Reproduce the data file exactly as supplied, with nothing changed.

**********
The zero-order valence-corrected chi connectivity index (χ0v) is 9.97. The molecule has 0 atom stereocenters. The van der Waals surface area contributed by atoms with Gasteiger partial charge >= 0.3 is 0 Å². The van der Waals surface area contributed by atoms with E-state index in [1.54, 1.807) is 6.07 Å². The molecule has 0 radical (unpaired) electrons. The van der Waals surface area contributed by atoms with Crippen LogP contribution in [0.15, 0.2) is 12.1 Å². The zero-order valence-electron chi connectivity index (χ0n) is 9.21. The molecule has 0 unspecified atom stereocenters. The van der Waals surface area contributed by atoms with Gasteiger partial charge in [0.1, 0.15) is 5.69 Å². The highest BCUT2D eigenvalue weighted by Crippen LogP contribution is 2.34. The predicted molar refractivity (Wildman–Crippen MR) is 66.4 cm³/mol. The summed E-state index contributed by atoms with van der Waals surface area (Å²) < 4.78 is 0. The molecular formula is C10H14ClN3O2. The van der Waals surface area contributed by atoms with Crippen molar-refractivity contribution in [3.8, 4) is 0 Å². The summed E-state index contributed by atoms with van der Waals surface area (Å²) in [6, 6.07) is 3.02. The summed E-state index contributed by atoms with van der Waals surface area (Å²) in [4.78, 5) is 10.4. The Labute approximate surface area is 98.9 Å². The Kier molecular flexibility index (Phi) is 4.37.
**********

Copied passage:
The zero-order valence-corrected chi connectivity index (χ0v) is 9.97. The molecule has 0 atom stereocenters. The van der Waals surface area contributed by atoms with Gasteiger partial charge >= 0.3 is 0 Å². The van der Waals surface area contributed by atoms with E-state index in [1.54, 1.807) is 6.07 Å². The molecule has 0 radical (unpaired) electrons. The van der Waals surface area contributed by atoms with Crippen LogP contribution in [0.15, 0.2) is 12.1 Å². The zero-order valence-electron chi connectivity index (χ0n) is 9.21. The molecule has 0 unspecified atom stereocenters. The van der Waals surface area contributed by atoms with Gasteiger partial charge in [0.1, 0.15) is 5.69 Å². The highest BCUT2D eigenvalue weighted by Crippen LogP contribution is 2.34. The predicted molar refractivity (Wildman–Crippen MR) is 66.4 cm³/mol. The summed E-state index contributed by atoms with van der Waals surface area (Å²) < 4.78 is 0. The molecular formula is C10H14ClN3O2. The van der Waals surface area contributed by atoms with Crippen molar-refractivity contribution in [3.8, 4) is 0 Å². The summed E-state index contributed by atoms with van der Waals surface area (Å²) in [6, 6.07) is 3.02. The summed E-state index contributed by atoms with van der Waals surface area (Å²) in [4.78, 5) is 10.4. The Labute approximate surface area is 98.9 Å². The Kier molecular flexibility index (Phi) is 4.37.